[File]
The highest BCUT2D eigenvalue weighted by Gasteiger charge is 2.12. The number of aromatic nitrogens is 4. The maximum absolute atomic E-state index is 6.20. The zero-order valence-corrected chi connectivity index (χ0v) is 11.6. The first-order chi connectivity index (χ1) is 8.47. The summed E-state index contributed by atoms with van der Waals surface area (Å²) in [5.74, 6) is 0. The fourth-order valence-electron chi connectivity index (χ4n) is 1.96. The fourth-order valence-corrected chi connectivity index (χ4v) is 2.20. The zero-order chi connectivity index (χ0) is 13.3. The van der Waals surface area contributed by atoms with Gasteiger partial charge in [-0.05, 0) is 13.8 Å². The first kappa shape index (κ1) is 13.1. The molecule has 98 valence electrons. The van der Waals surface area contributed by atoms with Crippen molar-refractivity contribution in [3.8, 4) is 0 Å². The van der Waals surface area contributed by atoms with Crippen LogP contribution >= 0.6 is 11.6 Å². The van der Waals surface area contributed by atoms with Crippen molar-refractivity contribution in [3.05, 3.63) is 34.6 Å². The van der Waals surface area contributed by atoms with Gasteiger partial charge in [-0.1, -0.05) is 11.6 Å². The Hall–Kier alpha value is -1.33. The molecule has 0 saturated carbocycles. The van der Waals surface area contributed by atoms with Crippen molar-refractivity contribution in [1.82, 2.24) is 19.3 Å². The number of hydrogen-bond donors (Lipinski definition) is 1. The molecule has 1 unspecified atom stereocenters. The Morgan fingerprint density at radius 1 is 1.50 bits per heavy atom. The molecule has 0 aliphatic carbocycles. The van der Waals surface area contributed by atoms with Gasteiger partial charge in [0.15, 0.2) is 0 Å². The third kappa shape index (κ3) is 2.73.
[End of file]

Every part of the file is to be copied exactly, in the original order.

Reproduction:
The highest BCUT2D eigenvalue weighted by Gasteiger charge is 2.12. The number of aromatic nitrogens is 4. The maximum absolute atomic E-state index is 6.20. The zero-order valence-corrected chi connectivity index (χ0v) is 11.6. The first-order chi connectivity index (χ1) is 8.47. The summed E-state index contributed by atoms with van der Waals surface area (Å²) in [5.74, 6) is 0. The fourth-order valence-electron chi connectivity index (χ4n) is 1.96. The fourth-order valence-corrected chi connectivity index (χ4v) is 2.20. The zero-order chi connectivity index (χ0) is 13.3. The van der Waals surface area contributed by atoms with Gasteiger partial charge in [-0.05, 0) is 13.8 Å². The first kappa shape index (κ1) is 13.1. The molecule has 98 valence electrons. The van der Waals surface area contributed by atoms with Crippen molar-refractivity contribution in [3.8, 4) is 0 Å². The van der Waals surface area contributed by atoms with Crippen LogP contribution >= 0.6 is 11.6 Å². The van der Waals surface area contributed by atoms with Crippen molar-refractivity contribution in [3.05, 3.63) is 34.6 Å². The van der Waals surface area contributed by atoms with Gasteiger partial charge in [-0.1, -0.05) is 11.6 Å². The Hall–Kier alpha value is -1.33. The molecule has 0 saturated carbocycles. The van der Waals surface area contributed by atoms with Crippen molar-refractivity contribution in [1.82, 2.24) is 19.3 Å². The number of hydrogen-bond donors (Lipinski definition) is 1. The molecule has 1 unspecified atom stereocenters. The Morgan fingerprint density at radius 1 is 1.50 bits per heavy atom. The molecule has 0 aliphatic carbocycles. The van der Waals surface area contributed by atoms with Gasteiger partial charge in [0.15, 0.2) is 0 Å². The third kappa shape index (κ3) is 2.73.